Secret U.S. diplomatic cables obtained by WikiLeaks reveal distress among Mideast nations over Iran with some leaders urging the U.S. to take whatever steps necessary to halt its nuclear program.

Summaries of discussions with Mideast leaders between 2006 and 2009 — published Sunday on the New York Times website, among others — indicate at least two countries favoured U.S. military action to stop Iran from developing nuclear weapons.

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During a meeting on Nov. 4, 2009, between Bahrain's King Hamad and U.S. Gen. David Petraeus, the king argued forcefully for U.S. action against Iran, saying: "That program must be stopped. The danger of letting it go on is greater than the danger of stopping it."

The account is included in a summary of the meeting sent to Washington by the U.S. ambassador to Bahrain.

Saudi Arabia also urged the U.S. to take a hard line against Iran. A summary of a meeting on April 20, 2008, between U.S. officials and Saudi King Abdullah noted the king's frequent exhortations to the U.S. to attack Iran and put an end to its nuclear weapons program.

"He told you to cut off the head of the snake," Saudi Arabia's ambassador to the U.S. is quoted as saying.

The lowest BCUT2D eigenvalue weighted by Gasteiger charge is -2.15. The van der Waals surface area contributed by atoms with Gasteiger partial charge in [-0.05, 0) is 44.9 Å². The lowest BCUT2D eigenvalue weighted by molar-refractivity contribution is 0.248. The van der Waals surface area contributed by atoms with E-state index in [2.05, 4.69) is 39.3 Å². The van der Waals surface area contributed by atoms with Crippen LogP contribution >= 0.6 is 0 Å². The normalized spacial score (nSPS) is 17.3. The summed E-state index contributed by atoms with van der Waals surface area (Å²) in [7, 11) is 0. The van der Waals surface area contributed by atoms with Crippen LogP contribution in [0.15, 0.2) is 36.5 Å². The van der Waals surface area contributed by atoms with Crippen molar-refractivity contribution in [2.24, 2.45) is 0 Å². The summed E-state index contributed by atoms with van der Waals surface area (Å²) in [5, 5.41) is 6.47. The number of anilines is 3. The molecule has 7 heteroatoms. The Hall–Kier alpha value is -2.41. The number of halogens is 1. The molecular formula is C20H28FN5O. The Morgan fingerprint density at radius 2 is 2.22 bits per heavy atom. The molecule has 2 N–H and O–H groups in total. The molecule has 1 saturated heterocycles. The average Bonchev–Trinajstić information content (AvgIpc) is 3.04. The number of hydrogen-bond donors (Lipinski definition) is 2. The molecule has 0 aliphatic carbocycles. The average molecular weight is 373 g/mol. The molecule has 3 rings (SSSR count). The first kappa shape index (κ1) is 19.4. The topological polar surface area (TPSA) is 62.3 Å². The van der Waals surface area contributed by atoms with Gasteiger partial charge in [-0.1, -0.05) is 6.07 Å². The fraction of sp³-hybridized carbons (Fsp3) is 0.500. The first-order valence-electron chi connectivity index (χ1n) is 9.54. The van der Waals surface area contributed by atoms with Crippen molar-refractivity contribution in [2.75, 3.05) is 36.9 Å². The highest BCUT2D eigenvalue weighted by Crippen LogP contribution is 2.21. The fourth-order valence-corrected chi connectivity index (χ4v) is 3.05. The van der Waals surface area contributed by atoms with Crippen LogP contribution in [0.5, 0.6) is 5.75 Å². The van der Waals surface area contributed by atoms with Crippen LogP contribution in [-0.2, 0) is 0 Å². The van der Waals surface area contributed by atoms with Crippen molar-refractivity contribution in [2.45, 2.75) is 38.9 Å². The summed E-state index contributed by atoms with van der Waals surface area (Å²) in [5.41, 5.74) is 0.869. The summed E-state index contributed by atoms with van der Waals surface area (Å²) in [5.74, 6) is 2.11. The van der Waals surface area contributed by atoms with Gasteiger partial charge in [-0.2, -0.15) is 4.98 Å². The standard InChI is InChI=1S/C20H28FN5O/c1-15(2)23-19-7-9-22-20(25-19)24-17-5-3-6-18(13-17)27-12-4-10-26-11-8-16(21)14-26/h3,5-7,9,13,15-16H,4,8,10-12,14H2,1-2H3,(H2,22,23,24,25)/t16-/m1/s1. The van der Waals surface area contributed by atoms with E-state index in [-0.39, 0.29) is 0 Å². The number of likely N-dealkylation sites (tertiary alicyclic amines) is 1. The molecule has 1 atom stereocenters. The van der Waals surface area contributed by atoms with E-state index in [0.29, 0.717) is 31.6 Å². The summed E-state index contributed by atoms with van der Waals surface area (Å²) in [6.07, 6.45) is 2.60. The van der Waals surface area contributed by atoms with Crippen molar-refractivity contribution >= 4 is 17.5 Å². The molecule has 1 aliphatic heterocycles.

"The foreign minister also stated that the use of military pressure against Iran should not be ruled out," the summary said, while noting that the minister called for "much more severe U.S. and international sanctions on Iran."

However, the United Arab Emirates took a softer line on Iran, according to a summary of a meeting on April 29, 2006, with Abu Dhabi Crown Prince Sheikh Mohammed bin Zayed and his brother, who was foreign minister.

"As tensions escalate between Iran and the international community, the UAE is growing increasingly nervous," the ambassador reported. "Although the UAE regards Iran as one of its most serious threats to national security, UAE officials are reluctant to take actions that could provoke their neighbor and compromise their extensive trading relationship."

Israel encouraged a hardline stance on Iran.

A summary prepared June 2, 2009, of two meetings in Tel Aviv with Israeli Defence Minister Ehud Barak quoted him as saying "no option should be removed from the table" when confronting Iran and North Korea.

Barak added that engagement with Iran would only work in conjunction with a credible military option, it said.

The summary, prepared by the U.S. ambassador to Israel, said, "Mr. Barak had argued that the world had six to 18 months 'in which stopping Iran from acquiring nuclear weapons might still be viable.' After that, Mr. Barak said 'any military solution would result in unacceptable collateral damage.'"